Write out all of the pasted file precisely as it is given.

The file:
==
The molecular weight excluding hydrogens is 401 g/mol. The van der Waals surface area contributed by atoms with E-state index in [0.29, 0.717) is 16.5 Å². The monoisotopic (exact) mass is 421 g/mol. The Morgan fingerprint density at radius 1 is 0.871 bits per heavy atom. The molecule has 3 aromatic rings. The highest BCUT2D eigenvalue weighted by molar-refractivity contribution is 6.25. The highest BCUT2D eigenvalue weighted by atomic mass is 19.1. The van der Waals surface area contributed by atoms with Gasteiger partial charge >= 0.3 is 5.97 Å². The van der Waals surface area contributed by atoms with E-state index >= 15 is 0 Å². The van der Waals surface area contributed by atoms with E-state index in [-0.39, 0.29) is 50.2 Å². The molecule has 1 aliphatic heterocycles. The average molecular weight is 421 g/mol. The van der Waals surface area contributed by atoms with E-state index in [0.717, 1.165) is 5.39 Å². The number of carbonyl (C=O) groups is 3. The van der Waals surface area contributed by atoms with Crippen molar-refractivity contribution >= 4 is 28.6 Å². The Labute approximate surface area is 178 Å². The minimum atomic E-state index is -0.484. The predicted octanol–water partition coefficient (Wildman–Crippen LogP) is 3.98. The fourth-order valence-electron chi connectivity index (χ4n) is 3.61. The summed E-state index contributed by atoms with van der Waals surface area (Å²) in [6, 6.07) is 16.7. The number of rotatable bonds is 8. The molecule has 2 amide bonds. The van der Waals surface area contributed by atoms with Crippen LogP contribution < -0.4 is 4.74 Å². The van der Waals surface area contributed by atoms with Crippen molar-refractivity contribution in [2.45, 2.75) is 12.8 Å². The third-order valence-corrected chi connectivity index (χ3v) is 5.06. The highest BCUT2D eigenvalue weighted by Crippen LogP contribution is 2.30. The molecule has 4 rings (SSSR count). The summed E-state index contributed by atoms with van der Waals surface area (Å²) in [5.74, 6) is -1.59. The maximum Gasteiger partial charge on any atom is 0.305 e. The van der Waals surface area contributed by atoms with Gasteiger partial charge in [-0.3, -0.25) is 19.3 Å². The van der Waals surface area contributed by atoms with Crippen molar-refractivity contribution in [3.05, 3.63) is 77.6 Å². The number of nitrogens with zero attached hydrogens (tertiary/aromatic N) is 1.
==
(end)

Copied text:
The molecular weight excluding hydrogens is 401 g/mol. The van der Waals surface area contributed by atoms with E-state index in [0.29, 0.717) is 16.5 Å². The monoisotopic (exact) mass is 421 g/mol. The Morgan fingerprint density at radius 1 is 0.871 bits per heavy atom. The molecule has 3 aromatic rings. The highest BCUT2D eigenvalue weighted by molar-refractivity contribution is 6.25. The highest BCUT2D eigenvalue weighted by atomic mass is 19.1. The van der Waals surface area contributed by atoms with Gasteiger partial charge >= 0.3 is 5.97 Å². The van der Waals surface area contributed by atoms with E-state index >= 15 is 0 Å². The van der Waals surface area contributed by atoms with E-state index in [-0.39, 0.29) is 50.2 Å². The molecule has 1 aliphatic heterocycles. The average molecular weight is 421 g/mol. The van der Waals surface area contributed by atoms with E-state index in [0.717, 1.165) is 5.39 Å². The number of carbonyl (C=O) groups is 3. The van der Waals surface area contributed by atoms with Crippen molar-refractivity contribution >= 4 is 28.6 Å². The Labute approximate surface area is 178 Å². The minimum atomic E-state index is -0.484. The predicted octanol–water partition coefficient (Wildman–Crippen LogP) is 3.98. The fourth-order valence-electron chi connectivity index (χ4n) is 3.61. The summed E-state index contributed by atoms with van der Waals surface area (Å²) in [6, 6.07) is 16.7. The number of rotatable bonds is 8. The molecule has 2 amide bonds. The van der Waals surface area contributed by atoms with Crippen LogP contribution < -0.4 is 4.74 Å². The van der Waals surface area contributed by atoms with Crippen molar-refractivity contribution in [2.45, 2.75) is 12.8 Å². The third-order valence-corrected chi connectivity index (χ3v) is 5.06. The highest BCUT2D eigenvalue weighted by Crippen LogP contribution is 2.30. The molecule has 4 rings (SSSR count). The summed E-state index contributed by atoms with van der Waals surface area (Å²) in [5.74, 6) is -1.59. The maximum Gasteiger partial charge on any atom is 0.305 e. The van der Waals surface area contributed by atoms with Gasteiger partial charge in [-0.3, -0.25) is 19.3 Å². The van der Waals surface area contributed by atoms with Crippen molar-refractivity contribution in [3.05, 3.63) is 77.6 Å². The number of nitrogens with zero attached hydrogens (tertiary/aromatic N) is 1.